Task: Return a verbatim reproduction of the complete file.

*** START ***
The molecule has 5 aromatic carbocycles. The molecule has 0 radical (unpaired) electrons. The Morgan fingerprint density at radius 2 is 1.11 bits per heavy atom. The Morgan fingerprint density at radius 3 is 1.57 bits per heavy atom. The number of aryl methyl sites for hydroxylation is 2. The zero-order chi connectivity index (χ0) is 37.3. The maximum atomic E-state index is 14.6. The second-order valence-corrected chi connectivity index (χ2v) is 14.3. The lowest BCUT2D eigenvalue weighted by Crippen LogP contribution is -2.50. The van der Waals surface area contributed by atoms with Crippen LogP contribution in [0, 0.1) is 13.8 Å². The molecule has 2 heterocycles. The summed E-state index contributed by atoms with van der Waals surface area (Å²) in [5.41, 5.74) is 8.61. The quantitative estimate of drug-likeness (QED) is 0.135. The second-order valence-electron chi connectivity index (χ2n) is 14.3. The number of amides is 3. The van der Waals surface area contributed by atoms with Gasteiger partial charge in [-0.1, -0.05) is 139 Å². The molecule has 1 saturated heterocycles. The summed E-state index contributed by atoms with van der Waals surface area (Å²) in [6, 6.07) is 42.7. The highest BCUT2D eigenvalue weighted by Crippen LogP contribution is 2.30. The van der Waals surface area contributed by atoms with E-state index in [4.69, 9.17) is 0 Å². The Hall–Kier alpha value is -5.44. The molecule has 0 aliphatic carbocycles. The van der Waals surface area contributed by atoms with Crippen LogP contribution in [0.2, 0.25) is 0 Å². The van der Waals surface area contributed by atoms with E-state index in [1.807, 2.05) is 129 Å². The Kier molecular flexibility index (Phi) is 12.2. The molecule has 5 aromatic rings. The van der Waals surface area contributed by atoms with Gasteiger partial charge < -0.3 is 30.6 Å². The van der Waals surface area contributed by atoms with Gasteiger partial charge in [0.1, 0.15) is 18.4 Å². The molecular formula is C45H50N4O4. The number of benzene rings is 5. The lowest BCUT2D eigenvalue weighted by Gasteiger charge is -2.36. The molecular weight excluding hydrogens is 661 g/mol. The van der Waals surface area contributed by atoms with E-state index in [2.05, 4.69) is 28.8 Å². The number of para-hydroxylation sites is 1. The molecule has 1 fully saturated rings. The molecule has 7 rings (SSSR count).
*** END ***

The molecule has 5 aromatic carbocycles. The molecule has 0 radical (unpaired) electrons. The Morgan fingerprint density at radius 2 is 1.11 bits per heavy atom. The Morgan fingerprint density at radius 3 is 1.57 bits per heavy atom. The number of aryl methyl sites for hydroxylation is 2. The zero-order chi connectivity index (χ0) is 37.3. The maximum atomic E-state index is 14.6. The second-order valence-corrected chi connectivity index (χ2v) is 14.3. The lowest BCUT2D eigenvalue weighted by Crippen LogP contribution is -2.50. The van der Waals surface area contributed by atoms with Crippen LogP contribution in [0, 0.1) is 13.8 Å². The molecule has 2 heterocycles. The summed E-state index contributed by atoms with van der Waals surface area (Å²) in [5.41, 5.74) is 8.61. The quantitative estimate of drug-likeness (QED) is 0.135. The second-order valence-electron chi connectivity index (χ2n) is 14.3. The number of amides is 3. The van der Waals surface area contributed by atoms with Gasteiger partial charge in [-0.1, -0.05) is 139 Å². The molecule has 1 saturated heterocycles. The summed E-state index contributed by atoms with van der Waals surface area (Å²) in [6, 6.07) is 42.7. The highest BCUT2D eigenvalue weighted by Crippen LogP contribution is 2.30. The van der Waals surface area contributed by atoms with E-state index in [4.69, 9.17) is 0 Å². The Hall–Kier alpha value is -5.44. The molecule has 0 aliphatic carbocycles. The van der Waals surface area contributed by atoms with Crippen LogP contribution in [0.2, 0.25) is 0 Å². The van der Waals surface area contributed by atoms with E-state index in [1.807, 2.05) is 129 Å². The Kier molecular flexibility index (Phi) is 12.2. The molecule has 5 aromatic rings. The van der Waals surface area contributed by atoms with Gasteiger partial charge < -0.3 is 30.6 Å². The van der Waals surface area contributed by atoms with Gasteiger partial charge in [0.1, 0.15) is 18.4 Å². The molecular formula is C45H50N4O4. The number of benzene rings is 5. The lowest BCUT2D eigenvalue weighted by Gasteiger charge is -2.36. The molecular weight excluding hydrogens is 661 g/mol. The van der Waals surface area contributed by atoms with E-state index in [2.05, 4.69) is 28.8 Å². The number of para-hydroxylation sites is 1. The molecule has 1 fully saturated rings. The molecule has 7 rings (SSSR count).